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MHDNURSE has 21 years experience.

188 Likes; 11,082 Visitors; 1,082 Posts

Nice job!  I have kids in here all the time with "super skinny" jeans and they tell me they have a cut on their knee or something similar and I can't even assess it b/c the jeans are so tight they don't roll up 🙄  I miss the days of boot cut jeans!

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157 Likes; 1 Follower; 4,490 Visitors; 428 Posts

Sounds like great intervention!

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ruby_jane has 10 years experience as a BSN, RN.

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You'll never forget you emergency bag again. This is how we learn. Whilst waiting for @OldDude to chime in - you did well. Don't listen to people who don't have medical expertise. EMS is on the way and they can "splint" or whatever. I have found that in a time of emergency my silence and focus on the patient shuts people up.

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Flare is a ASN, BSN and works as a School nurse firefighter.

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Great job!  That sounds so painful!  I am on team "no splint". There have been times that I have thought it would have been a great idea to use my former EMT (i ran with a squad for a while, now i'm just on a FD) muscles and splint something up only to have ems tell me they're glad i didn't because they want to assess too.  

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OldDude works as a School Nurse.

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Good on you for remaining in control and the voice of reason! Excellent assessment and intervention. Under the circumstances you describe I can't see a need for jean cutting/splinting since he's only going to be moved from one stable environment to another stable environment. If there was some long bone deformity or swelling...maybe. Plus, grabbing the cuff of a pant leg is an excellent way to support the leg for transfer; cutting the jeans would have taken that option away!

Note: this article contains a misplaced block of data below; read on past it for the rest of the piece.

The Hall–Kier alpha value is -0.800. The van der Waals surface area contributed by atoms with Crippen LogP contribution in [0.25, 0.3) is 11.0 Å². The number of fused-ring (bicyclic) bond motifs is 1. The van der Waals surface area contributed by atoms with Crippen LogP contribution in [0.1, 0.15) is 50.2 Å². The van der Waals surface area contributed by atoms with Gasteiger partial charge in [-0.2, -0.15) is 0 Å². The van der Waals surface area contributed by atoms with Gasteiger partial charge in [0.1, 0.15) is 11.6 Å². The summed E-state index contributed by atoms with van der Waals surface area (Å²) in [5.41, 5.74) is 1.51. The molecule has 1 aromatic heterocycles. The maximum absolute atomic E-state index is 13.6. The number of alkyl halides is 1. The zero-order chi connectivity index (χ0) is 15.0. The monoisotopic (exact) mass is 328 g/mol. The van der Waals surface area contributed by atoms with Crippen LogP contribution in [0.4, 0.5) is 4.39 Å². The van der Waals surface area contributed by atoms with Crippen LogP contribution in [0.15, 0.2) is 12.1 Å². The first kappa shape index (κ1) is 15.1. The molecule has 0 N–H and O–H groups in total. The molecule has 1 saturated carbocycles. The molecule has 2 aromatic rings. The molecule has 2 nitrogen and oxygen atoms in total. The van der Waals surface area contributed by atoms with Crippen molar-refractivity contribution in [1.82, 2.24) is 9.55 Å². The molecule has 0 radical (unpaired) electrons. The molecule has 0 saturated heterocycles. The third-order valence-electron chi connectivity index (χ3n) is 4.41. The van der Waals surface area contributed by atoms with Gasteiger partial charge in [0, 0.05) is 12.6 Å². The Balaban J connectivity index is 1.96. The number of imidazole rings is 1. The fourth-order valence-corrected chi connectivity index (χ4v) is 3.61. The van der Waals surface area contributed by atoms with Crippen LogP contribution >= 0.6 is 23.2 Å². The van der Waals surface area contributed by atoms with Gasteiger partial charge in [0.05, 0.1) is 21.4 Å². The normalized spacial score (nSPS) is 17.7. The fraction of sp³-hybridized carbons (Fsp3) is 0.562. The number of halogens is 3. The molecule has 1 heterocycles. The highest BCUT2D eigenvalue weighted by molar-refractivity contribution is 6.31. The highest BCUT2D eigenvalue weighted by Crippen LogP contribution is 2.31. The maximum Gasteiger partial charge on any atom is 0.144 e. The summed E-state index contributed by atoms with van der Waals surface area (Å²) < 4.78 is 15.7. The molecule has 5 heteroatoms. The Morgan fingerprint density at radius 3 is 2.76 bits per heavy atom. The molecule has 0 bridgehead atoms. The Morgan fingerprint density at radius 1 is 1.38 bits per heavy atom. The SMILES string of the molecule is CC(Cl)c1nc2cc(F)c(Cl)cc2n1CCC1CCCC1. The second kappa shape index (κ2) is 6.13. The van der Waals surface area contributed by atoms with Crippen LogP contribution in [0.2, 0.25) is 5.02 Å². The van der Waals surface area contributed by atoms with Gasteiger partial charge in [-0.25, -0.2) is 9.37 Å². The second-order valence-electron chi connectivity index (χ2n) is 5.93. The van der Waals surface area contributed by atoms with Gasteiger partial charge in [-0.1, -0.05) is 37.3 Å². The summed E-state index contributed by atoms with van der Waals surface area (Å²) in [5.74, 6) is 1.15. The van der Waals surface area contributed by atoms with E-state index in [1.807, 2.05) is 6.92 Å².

It's good to second guess yourself and identify how you will prepare for a future incident but move on and let it go. You did a great job! They are lucky to have you there to take care of those kidlets.

 

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ruby_jane has 10 years experience as a BSN, RN.

880 Likes; 2 Followers; 6,678 Visitors; 1,957 Posts

As an aside - school nurses are generally a creative, make-do bunch and we routinely spin straw into gold every day.

You'll get varying answers about splinting, and about things that you "could" do which may or may not be scope of practice or best practice.

In my 8th year I am consciously aware that:

1) I will not do more with less. If I don't have something the student needs, the student will need to be sent out for that. Whether that is send out by parent at 3 PM or EMS in three minutes is up to my nursing judgement. I cannot fix everything.